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There is a thread in the comments section in this post about using std::vector::reserve() vs. std::vector::resize().

Here is the original code:

void MyClass::my_method()
{
    my_member.reserve(n_dim);
    for(int k = 0 ; k < n_dim ; k++ )
         my_member[k] = k ;
}

I believe that to write elements in the vector, the correct thing to do is to call std::vector::resize(), not std::vector::reserve().

In fact, the following test code "crashes" in debug builds in VS2010 SP1:

#include <vector>

using namespace std;

int main()
{
    vector<int> v;
    v.reserve(10);
    v[5] = 2;

    return 0;
}

Am I right, or am I wrong? And is VS2010 SP1 right, or is it wrong?

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I agree with you, but no doubt Luchian will be along soon enough to explain. –  john Oct 23 '12 at 11:22
6  
The explanation might be as simple as "I was wrong" :D –  Luchian Grigore Oct 23 '12 at 11:22
    
@LuchianGrigore: That's fine. Everyone can be wrong :) –  Mr.C64 Oct 23 '12 at 11:23
4  
I flagged this as "too localized", since @LuchianGrigore is rarely wrong –  Default Oct 23 '12 at 11:27
    
@Default read "rarely wrong" as "fast in correcting his mistakes" :) –  Luchian Grigore Oct 23 '12 at 11:27

5 Answers 5

up vote 29 down vote accepted

There are two different methods for a reason:

std::vector::reserve will allocate the memory but will not resize your vector, which will have a logical size the same as it was before.

std::vector::resize will actually modify the size of your vector and will fill any space with objects in their default state. If they are ints, they will all be zero.

After reserve, in your case, you will need a lot of push_backs to write to element 5. If you don't wish to do that then in your case you should use resize.

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That was my understanding as well. –  Mr.C64 Oct 23 '12 at 11:35

Answered here by Jan Hudec : Choice between vector::resize() and vector::reserve()

The two functions do vastly different things.

The resize() method (and passing argument to constructor is equivalent to that) will insert given number of elements to the vector (it has optional second argument to specify their value). It will affect the size(), iteration will go over all those elements, push_back will insert after them and you can directly access them using the operator[].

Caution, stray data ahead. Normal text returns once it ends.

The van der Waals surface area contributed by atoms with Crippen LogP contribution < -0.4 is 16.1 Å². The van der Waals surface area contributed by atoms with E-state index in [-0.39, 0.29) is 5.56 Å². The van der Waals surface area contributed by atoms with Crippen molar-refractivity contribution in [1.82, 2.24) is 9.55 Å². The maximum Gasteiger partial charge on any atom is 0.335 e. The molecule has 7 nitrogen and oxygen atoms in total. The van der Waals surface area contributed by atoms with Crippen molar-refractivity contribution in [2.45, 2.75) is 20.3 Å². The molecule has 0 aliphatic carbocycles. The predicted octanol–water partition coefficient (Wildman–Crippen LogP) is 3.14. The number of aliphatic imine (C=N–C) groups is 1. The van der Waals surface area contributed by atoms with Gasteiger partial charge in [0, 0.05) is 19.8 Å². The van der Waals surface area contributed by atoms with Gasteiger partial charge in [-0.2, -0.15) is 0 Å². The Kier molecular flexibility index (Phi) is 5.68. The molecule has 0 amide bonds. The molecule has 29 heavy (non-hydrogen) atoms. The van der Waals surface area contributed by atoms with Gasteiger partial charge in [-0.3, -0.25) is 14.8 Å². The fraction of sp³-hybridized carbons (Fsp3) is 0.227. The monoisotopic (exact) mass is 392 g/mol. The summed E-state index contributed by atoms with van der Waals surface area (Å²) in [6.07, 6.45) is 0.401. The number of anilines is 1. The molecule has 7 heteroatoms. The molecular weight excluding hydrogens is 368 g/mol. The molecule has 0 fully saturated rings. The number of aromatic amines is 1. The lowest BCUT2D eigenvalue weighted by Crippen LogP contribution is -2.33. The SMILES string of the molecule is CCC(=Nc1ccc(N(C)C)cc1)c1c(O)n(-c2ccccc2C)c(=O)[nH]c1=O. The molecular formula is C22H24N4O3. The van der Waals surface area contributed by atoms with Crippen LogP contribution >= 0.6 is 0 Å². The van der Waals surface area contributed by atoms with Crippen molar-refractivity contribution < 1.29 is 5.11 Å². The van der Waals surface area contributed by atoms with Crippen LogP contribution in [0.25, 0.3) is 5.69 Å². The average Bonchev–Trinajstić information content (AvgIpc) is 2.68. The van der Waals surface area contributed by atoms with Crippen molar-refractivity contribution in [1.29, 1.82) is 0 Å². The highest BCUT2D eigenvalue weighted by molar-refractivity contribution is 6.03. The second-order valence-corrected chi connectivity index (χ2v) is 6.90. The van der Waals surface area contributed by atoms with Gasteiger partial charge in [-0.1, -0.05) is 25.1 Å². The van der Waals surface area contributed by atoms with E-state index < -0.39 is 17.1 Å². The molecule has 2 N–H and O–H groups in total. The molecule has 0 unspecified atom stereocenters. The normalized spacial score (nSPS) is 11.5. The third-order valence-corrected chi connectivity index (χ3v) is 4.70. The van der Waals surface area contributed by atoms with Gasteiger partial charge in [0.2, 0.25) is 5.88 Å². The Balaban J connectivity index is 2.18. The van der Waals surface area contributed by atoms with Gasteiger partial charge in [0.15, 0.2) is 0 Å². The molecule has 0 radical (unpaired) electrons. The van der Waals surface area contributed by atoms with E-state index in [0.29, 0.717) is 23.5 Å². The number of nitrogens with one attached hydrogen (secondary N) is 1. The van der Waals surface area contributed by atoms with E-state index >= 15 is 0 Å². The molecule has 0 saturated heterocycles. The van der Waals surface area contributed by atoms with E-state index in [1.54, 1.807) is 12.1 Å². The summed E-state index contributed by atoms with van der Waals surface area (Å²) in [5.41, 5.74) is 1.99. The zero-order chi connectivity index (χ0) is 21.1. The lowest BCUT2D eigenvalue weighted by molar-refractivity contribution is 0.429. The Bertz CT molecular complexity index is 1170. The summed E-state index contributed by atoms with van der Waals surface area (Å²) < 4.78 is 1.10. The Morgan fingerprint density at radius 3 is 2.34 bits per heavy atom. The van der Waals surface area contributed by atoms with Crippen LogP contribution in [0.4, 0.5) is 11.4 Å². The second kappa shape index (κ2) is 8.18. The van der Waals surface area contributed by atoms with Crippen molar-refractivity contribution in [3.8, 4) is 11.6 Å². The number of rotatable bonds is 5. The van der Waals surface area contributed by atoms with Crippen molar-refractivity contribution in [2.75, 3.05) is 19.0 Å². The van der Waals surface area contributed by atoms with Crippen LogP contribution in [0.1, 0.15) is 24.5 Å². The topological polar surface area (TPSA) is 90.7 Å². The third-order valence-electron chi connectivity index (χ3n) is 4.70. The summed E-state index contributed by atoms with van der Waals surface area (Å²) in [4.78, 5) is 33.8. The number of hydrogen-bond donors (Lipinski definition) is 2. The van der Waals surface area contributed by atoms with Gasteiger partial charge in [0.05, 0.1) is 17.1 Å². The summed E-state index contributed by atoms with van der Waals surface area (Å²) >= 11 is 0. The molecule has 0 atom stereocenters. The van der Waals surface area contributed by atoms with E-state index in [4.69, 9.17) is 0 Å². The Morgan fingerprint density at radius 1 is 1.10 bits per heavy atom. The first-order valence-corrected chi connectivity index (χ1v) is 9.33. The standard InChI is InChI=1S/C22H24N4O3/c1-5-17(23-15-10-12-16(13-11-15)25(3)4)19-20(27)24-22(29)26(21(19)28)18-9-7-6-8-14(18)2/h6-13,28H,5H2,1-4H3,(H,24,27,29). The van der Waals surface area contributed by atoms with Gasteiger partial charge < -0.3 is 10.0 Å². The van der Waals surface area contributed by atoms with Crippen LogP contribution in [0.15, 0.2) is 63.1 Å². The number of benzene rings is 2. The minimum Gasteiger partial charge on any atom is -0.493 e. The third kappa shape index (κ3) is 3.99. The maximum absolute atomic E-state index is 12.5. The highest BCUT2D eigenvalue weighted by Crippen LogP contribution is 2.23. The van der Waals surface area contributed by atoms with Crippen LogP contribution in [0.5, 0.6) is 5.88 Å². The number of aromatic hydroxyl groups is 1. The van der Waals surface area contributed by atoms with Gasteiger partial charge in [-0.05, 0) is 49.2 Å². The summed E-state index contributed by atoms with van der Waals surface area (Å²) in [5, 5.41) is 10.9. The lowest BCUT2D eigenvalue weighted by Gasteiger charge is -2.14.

The reserve() method only allocates memory, but leaves it uninitialized. It only affects capacity(), but size() will be unchanged. There is no value for the objects, because nothing is added to the vector. If you than insert the elements, no reallocation will happen, because it was done in advance, but that's the only effect.

So it depends on what you want. If you want an array of 1000 default items, use resize(). If you want an array to which you expect to insert 1000 items and want to avoid a couple of allocations, use reserve().

EDIT: Blastfurnace's comment made me read the question again and realize, that in your case the correct answer is dont't preallocate manually. Just keep inserting the elements at the end as you need. The vector will automatically reallocate as needed and will do it more efficiently than the manual way mentioned. The only case where reserve() makes sense is when you have reasonably precise estimate of the total size you'll need easily available in advance.

EDIT2: Ad question edit: If you have initial estimate, than reserve() that estimate and if it turns out to be not enough, just let the vector do it's thing.

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Yes you’re correct, Luchian just made a typo and is probably too coffee-deprived to realise his mistake.

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It depends on what you want to do. reserve does not add any elements to the vector; it only changes the capacity(), which guarantees that adding elements will not reallocate (and e.g. invalidate iterators). resize adds elements immediately. If you want to add elements later (insert(), push_back()), use reserve. If you want to access elements later (using [] or at()), use resize. So youre MyClass::my_method can be either:

void MyClass::my_method()
{
    my_member.clear();
    my_member.reserve( n_dim );
    for ( int k = 0; k < n_dim; ++ k ) {
        my_member.push_back( k );
    }
}

or

void MyClass::my_method()
{
    my_member.resize( n_dim );
    for ( int k = 0; k < n_dim; ++ k ) {
        my_member[k] = k;
    }
}

Which one you chose is a question of taste, but the code you quote is clearly incorrect.

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resize actually changes the amount of elements in the vector, new items are default constructed if the resize causes the vector to grow.

vector<int> v;
v.resize(10);
auto size = v.size();

in this case size is 10.

reserve on the other hand only requests that the internal buffer be grown to the specified size but does not change the "size" of the array, only its buffer size is changed.

vector<int> v;
v.reserve(10);
auto size = v.size();

in this case size is still 0.

So to answer your question, yes you are right, even if you reserve enough space you are still accessing uninitialized memory with the index operator. With an int thats not so bad but in the case of a vector of classes you would be accessing objects which have not been constructed.

Bounds checking of compilers set to debug mode can obviously be confused by this behavior which may be why you are experiencing the crash.

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